Lack of sleep can lead to an increase in blood sugar levels and a higher risk of developing diabetes, a physician said yesterday.
Ho Yi-cheng (何一成), a family practitioner at Shu Tien Clinic in Taipei, cited a recent case in which a 46-year-old woman was found to have a blood sugar level of 148 milligrams per deciliter (mg/dL) — normal blood sugar levels range from 60 to 100mg/dL — and was later diagnosed with diabetes.
The woman has tried to control her blood sugar levels by taking medication, doing regular exercise and keeping a balanced diet, but she was found to have a fasting blood sugar level of 138mg/dL and a postprandial blood sugar level of 198mg/dL in a recent follow-up examination, he said.
Ho said the woman had been working late and slept for an average of three to four hours for several nights before the examination.
“Many studies suggest that lack of sleep causes blood sugar levels to increase, and the effect can be more serious for people with diabetes or with slightly higher blood sugar levels,” he said. “Sleeping for seven to eight hours per night is best; sleeping less than four hours is seriously insufficient.”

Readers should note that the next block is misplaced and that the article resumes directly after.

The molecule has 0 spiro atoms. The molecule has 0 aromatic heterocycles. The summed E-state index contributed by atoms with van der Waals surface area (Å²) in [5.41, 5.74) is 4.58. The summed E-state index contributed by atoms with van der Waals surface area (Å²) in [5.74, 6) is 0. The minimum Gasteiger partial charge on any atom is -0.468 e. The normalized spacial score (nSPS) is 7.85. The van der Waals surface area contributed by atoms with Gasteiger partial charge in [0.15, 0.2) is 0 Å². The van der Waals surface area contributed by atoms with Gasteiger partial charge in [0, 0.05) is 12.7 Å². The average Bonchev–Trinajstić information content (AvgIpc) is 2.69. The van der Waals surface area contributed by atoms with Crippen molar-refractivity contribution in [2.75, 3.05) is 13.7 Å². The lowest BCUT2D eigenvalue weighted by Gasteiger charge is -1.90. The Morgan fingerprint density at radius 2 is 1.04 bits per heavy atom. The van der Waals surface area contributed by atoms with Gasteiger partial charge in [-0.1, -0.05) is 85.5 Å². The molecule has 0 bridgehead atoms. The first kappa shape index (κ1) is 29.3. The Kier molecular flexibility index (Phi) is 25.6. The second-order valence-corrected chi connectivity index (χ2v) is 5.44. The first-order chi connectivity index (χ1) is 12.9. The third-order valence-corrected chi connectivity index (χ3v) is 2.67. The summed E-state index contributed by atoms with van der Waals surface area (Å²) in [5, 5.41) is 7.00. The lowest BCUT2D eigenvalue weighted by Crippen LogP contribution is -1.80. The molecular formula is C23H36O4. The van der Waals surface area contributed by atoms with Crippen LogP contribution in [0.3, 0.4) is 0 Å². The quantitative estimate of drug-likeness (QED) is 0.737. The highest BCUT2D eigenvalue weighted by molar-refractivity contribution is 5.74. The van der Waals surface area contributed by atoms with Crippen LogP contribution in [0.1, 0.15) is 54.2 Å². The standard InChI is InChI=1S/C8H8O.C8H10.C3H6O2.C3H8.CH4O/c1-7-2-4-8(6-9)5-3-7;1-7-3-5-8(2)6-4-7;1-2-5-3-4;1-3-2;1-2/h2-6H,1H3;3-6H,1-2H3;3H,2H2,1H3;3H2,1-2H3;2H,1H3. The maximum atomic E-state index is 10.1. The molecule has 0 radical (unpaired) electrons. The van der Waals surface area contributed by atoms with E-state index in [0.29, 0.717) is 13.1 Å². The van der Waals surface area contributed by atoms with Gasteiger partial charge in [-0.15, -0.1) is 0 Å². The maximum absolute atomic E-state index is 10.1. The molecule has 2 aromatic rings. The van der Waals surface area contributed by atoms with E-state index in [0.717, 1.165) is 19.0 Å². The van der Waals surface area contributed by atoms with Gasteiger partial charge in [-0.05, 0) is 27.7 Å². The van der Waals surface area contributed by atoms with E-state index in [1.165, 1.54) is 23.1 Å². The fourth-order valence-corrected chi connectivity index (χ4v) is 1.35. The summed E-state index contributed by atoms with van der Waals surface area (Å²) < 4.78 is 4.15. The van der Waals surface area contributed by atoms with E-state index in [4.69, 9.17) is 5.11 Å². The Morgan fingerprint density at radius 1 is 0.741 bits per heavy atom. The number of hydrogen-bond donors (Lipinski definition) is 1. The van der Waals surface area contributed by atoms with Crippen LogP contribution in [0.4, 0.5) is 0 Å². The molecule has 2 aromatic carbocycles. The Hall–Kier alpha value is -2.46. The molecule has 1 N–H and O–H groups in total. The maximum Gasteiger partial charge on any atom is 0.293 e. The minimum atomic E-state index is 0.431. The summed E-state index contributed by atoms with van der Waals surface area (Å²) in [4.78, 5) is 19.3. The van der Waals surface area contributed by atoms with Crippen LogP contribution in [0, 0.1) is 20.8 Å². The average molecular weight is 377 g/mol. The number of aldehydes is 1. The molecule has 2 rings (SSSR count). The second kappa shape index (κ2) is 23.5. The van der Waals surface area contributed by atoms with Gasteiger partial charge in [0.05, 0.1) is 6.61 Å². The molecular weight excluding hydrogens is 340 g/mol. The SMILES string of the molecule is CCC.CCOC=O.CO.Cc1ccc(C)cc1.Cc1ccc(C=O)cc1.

Insufficient sleep or poor quality sleep can affect leptin hormone levels and stress can affect cortisol levels causing inflammation, Ho said, adding that people with such problems often feel exhausted in the daytime, but more hungry which can lead to obesity, insulin resistance and poor glucose metabolism.
He said a study suggested that people who sleep for an average of less than four hours per day have a higher risk of developing diabetes.
“Poor sleep quality not only affects blood sugar levels, but is also associated with many chronic diseases,” Ho said. “Long-term lack of sleep or poor sleep quality can cause the body to age faster.”
Exercise can help stimulate autonomic nervous system functioning, he said.
Ho urged people to seek medical attention as early as possible if they detect rising blood sugar levels.
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